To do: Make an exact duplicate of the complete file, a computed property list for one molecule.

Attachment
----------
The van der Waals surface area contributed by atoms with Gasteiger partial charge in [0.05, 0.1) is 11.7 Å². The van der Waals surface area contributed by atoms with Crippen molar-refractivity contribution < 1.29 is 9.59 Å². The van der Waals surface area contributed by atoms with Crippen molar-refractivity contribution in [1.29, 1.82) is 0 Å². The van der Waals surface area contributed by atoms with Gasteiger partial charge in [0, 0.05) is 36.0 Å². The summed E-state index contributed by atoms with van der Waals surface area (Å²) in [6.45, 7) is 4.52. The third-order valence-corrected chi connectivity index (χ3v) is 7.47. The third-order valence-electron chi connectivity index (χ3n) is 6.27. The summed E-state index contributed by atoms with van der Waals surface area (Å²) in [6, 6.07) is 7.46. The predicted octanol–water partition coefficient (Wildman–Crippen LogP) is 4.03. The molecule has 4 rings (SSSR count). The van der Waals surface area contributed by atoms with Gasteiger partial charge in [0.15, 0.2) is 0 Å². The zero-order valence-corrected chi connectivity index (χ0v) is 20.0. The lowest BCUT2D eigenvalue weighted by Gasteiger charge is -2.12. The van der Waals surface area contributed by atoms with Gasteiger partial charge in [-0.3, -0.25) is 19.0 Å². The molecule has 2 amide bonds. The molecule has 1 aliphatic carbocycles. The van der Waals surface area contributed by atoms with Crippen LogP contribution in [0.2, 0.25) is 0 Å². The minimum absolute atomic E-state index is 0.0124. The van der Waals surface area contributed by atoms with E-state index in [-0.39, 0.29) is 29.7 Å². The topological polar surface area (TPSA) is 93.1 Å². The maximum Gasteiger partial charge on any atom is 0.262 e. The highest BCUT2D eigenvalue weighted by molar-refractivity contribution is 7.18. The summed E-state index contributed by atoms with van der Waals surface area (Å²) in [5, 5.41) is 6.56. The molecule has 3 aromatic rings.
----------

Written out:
The van der Waals surface area contributed by atoms with Gasteiger partial charge in [0.05, 0.1) is 11.7 Å². The van der Waals surface area contributed by atoms with Crippen molar-refractivity contribution < 1.29 is 9.59 Å². The van der Waals surface area contributed by atoms with Crippen molar-refractivity contribution in [1.29, 1.82) is 0 Å². The van der Waals surface area contributed by atoms with Gasteiger partial charge in [0, 0.05) is 36.0 Å². The summed E-state index contributed by atoms with van der Waals surface area (Å²) in [6.45, 7) is 4.52. The third-order valence-corrected chi connectivity index (χ3v) is 7.47. The third-order valence-electron chi connectivity index (χ3n) is 6.27. The summed E-state index contributed by atoms with van der Waals surface area (Å²) in [6, 6.07) is 7.46. The predicted octanol–water partition coefficient (Wildman–Crippen LogP) is 4.03. The molecule has 4 rings (SSSR count). The van der Waals surface area contributed by atoms with Gasteiger partial charge in [0.15, 0.2) is 0 Å². The zero-order valence-corrected chi connectivity index (χ0v) is 20.0. The lowest BCUT2D eigenvalue weighted by Gasteiger charge is -2.12. The van der Waals surface area contributed by atoms with Gasteiger partial charge in [-0.3, -0.25) is 19.0 Å². The molecule has 2 amide bonds. The molecule has 1 aliphatic carbocycles. The van der Waals surface area contributed by atoms with Crippen LogP contribution in [0.2, 0.25) is 0 Å². The minimum absolute atomic E-state index is 0.0124. The van der Waals surface area contributed by atoms with E-state index in [-0.39, 0.29) is 29.7 Å². The topological polar surface area (TPSA) is 93.1 Å². The maximum Gasteiger partial charge on any atom is 0.262 e. The highest BCUT2D eigenvalue weighted by molar-refractivity contribution is 7.18. The summed E-state index contributed by atoms with van der Waals surface area (Å²) in [5, 5.41) is 6.56. The molecule has 3 aromatic rings.